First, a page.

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If you are looking for the calendar of U.S. Grand Lodge events, it is here.

fortuneThe Thelemic calendar counts years from 1904 EV (the year Liber AL was received). Each Thelemic year starts at the instant of the northern-hemisphere Vernal Equinox, coinciding with the Thelemic holiday called the Feast for the Equinox of the Gods. The civil date of the Thelemic new year will thus vary from year to year, and from location to location depending on the local time zone; but it is always within a few days of March 20.

Rather than simply giving the year count from 1904, the Thelemic calendar uses a two-tiered system. The “upper” level gives a count of twenty-two year periods, or “docosades”, since 1904. The “lower” level gives the years since the start of the current docosade. Both are zero-based, with nonzero numbers being represented as upper and lower case Roman numerals, respectively. So, for example, the civil year 1996 is (after March 20) Thelemic year IViv, because 1904 + (4 x 22) + 4 equals 1996. A table correlating a range of Thelemic and Gregorian years is available here.

Some Thelemites assign the twenty-two years of each docosade to the twenty-two Trumps of the Tarot. The docosade numbers themselves are also assigned in this way. Hence, 1996 is doubly linked to Trump IV of the Tarot, the Emperor.

Within each year, dates and times are given by the positions of the Sun and Moon in the tropical zodiac. For example, February 1 2013 EV at 6pm PST would be expressed as “Sol in 13° Aquarii : Luna in 24° Librae : Anno ⅠⅤⅹⅹ”. This information specifies the date and time to within about two hours. There is considerable freedom in how dates and times are formatted; one may use English or Latin, astrological names or symbols, and verbose or concise phrasing. See the bottom of this page for an example of concise symbolic representation.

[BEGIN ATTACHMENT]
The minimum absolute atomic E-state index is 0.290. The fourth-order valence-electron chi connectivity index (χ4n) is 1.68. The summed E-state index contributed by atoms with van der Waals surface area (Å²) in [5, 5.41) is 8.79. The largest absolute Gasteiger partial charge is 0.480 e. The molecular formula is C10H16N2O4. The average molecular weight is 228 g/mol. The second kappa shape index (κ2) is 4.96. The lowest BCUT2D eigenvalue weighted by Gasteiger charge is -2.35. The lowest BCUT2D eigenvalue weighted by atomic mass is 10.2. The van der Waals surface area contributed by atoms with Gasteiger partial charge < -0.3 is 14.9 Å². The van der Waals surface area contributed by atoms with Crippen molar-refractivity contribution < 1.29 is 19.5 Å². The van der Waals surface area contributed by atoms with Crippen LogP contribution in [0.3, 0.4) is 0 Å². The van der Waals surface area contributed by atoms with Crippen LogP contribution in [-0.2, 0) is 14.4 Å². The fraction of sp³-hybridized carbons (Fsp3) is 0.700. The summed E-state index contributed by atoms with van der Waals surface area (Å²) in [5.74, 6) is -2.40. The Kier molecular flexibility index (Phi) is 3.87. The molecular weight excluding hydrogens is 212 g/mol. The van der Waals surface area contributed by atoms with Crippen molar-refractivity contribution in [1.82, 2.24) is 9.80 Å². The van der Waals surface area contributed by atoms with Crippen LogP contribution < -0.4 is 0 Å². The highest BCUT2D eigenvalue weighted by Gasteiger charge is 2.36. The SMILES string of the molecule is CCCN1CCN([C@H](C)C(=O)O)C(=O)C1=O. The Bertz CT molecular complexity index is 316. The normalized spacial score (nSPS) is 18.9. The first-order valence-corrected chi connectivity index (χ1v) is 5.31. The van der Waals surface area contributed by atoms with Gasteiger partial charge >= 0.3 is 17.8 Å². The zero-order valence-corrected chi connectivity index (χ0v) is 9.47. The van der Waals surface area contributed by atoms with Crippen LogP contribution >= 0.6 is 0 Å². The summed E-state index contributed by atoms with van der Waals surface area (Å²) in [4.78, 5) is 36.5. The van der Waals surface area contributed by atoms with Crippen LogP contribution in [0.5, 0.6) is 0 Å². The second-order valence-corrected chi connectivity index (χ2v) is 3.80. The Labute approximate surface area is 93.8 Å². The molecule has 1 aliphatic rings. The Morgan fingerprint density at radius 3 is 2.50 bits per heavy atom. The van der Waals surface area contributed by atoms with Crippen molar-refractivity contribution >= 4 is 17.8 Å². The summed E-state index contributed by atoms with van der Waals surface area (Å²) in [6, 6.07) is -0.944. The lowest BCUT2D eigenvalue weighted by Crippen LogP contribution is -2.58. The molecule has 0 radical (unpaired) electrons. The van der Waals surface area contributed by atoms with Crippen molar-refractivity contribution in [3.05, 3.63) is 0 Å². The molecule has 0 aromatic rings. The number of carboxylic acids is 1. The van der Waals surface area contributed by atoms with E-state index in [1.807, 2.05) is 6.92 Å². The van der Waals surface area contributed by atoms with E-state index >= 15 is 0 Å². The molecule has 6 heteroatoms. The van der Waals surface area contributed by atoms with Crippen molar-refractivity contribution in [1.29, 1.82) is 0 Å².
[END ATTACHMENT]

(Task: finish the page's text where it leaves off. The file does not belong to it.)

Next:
Optionally, the day of the week (as measured relative to local midnight) can be specified. Latin names are used which correspond to the characteristic planets of the days, as follows:

Sunday = Dies Solis
Monday = Dies Lunae
Tuesday = Dies Martis
Wednesday = Dies Mercurii
Thursday = Dies Jovis
Friday = Dies Veneris
Saturday = Dies Saturnii

Alternatively, the Latin name of the planet may be replaced by the appropriate planetary symbol.

When giving dates in the civil calendar, Thelemites will often append “e.v.” This is an abbreviation of the Latin phrase “era vulgaris,” or “common era.”

Thelemic Holy Days

The official holy days of Thelema are set forth in The Book of the LawCh. II, v. 36-41. The specific dates attributed to them are given in Crowley’s commentaries, and are summarized below:

  • The Rituals of the Elements and Feasts of the Times are observed at the Equinoxes and Solstices.
  • The Feast for the First Night of the Prophet and His Bride is observed on August 12.
  • The Feast for the Three Days of the Writing of the Book of the Law is observed on April 8, 9 and 10, beginning at noon on each day.
  • The Feast for the Supreme Ritual (the Invocation of Horus) is observed on March 20.
  • The Feast for the Equinox of the Gods is held on the northern-hemisphere Vernal Equinox of each year to commemorate the founding of Thelema in 1904. It marks the beginning of the Thelemic year.

Three points of passage in the life of each Thelemite are observed. Birth is celebrated in a Feast for Life; puberty is celebrated in a Feast for Fire (for a boy), or a Feast for Water (for a girl); and the death of the individual is commemorated in a Greater Feast for Death.

Various anniversaries commemorating major events and figures in the history of Thelema and O.T.O. are also celebrated informally by some Thelemic groups.

The article “The Thelemic Calendar” in Agape 10.1 discusses the Thelemic calendar in more detail.


Presenting Thelemic dates and times involves astronomical calculations to establish the solar and lunar positions. Brother Clay Fouts provides a service called Era Legis which makes this easy for website creators. The current time, as reported by Era Legis, is shown below. The weekday is calculated for the US Pacific timezone.


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